The Czech National Bank (CNB) is the country's central bank, charged with issuing currency and regulating the state's commercial banking sector. Since mid-1996 domestic credit and M2 growth have fallen sharply. Growth in M2 stood at 7.8% at the end of December 1996, well below the central bank's 13-17% growth target for 1996 and in the middle of its 8–12% target range for 1997.
In the mid-1990s, there were 36 commercial and savings banks in the Czech Republic. The state had one state financial bank, 21 Czech joint-stock companies, 6 partly owned foreign banks, and 7 foreign banks. The new Czech Export Bank commenced operations in late 1996. The International Monetary Fund reports that in 2001, currency and demand deposits—an aggregate commonly known as M1—were equal to $15.3 billion. In that same year, M2—an aggregate equal to M1 plus savings deposits, small time deposits, and money market mutual funds—was $42.3 billion. The money market rate, the rate at which financial institutions lend to one another in the short term, was 4.69%. The discount rate, the interest rate at which the central bank lends to financial institutions in the short term, was 4.75%.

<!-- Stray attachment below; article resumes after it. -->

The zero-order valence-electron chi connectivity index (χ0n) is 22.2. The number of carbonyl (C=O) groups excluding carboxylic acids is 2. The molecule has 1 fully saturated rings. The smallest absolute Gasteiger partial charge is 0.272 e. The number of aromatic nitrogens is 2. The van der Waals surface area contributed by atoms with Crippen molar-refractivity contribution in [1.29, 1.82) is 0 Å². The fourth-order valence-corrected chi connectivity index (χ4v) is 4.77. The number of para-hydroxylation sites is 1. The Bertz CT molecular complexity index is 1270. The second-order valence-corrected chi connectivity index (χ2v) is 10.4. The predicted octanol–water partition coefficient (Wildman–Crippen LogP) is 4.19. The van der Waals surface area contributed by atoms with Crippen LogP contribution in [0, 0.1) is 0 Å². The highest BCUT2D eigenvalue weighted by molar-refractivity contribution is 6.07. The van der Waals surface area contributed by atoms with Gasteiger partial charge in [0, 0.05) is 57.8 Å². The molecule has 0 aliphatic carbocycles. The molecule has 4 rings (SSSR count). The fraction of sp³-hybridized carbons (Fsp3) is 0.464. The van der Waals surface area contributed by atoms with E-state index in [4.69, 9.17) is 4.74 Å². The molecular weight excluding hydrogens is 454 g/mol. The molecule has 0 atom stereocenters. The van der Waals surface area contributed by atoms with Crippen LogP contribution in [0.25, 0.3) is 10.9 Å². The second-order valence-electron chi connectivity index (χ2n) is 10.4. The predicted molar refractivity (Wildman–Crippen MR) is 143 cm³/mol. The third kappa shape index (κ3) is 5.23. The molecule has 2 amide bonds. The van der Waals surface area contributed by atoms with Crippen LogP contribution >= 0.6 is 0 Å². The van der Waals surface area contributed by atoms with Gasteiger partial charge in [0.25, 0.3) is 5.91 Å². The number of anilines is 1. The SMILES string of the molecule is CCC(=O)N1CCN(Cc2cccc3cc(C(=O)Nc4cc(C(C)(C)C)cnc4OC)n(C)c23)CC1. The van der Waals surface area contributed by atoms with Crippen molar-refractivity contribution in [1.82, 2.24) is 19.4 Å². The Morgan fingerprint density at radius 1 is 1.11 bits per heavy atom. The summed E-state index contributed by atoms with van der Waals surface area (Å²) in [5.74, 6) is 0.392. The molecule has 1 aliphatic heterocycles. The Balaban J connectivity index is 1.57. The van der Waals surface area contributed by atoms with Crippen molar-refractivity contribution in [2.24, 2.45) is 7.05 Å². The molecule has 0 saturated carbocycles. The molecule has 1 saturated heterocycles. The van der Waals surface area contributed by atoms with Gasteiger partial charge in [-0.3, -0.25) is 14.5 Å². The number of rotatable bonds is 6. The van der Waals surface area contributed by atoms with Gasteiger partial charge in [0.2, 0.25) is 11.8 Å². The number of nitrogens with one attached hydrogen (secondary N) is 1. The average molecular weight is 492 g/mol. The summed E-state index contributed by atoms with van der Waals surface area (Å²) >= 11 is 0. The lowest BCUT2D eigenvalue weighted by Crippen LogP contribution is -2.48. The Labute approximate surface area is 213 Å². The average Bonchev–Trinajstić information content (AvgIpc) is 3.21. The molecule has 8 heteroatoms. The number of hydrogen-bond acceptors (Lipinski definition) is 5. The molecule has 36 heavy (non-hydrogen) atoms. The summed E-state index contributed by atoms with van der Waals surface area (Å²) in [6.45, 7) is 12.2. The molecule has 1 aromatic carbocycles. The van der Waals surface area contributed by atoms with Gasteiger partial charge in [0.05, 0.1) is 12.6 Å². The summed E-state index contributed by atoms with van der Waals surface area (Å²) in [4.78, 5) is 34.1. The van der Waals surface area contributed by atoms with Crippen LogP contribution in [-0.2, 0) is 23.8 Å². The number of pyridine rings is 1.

The origins of the first exchange in Prague go back to the 1850s when foreign exchange and securities were the principal trading products. An exchange trading securities and commodities was established in 1871. The volumes traded at the exchange fluctuated considerably and in 1938 official trading was suspended. After World War II the operation of the Prague Exchange was not restored and in 1952 the Exchange was officially abolished. In 1990 eight banks became members of the Preparatory Committee on Stock Exchange Foundation. In 1992 this institution transformed itself into a stock exchange. The Prague Stock Exchange has been trading debt securities (mostly government and bank issues) since April 1993. Volume in mid-1993 was Kc18 million, of which two-thirds were listed issues. Leading Czech banks include: Ceská sporitelna (Czech Savings Bank), Investicní a poštovní banka (Investment and Postal Bank), Komercní banka (Commercial Bank), and the Ceskoslovenská obchodní banka (Czechoslovak Commercial Bank).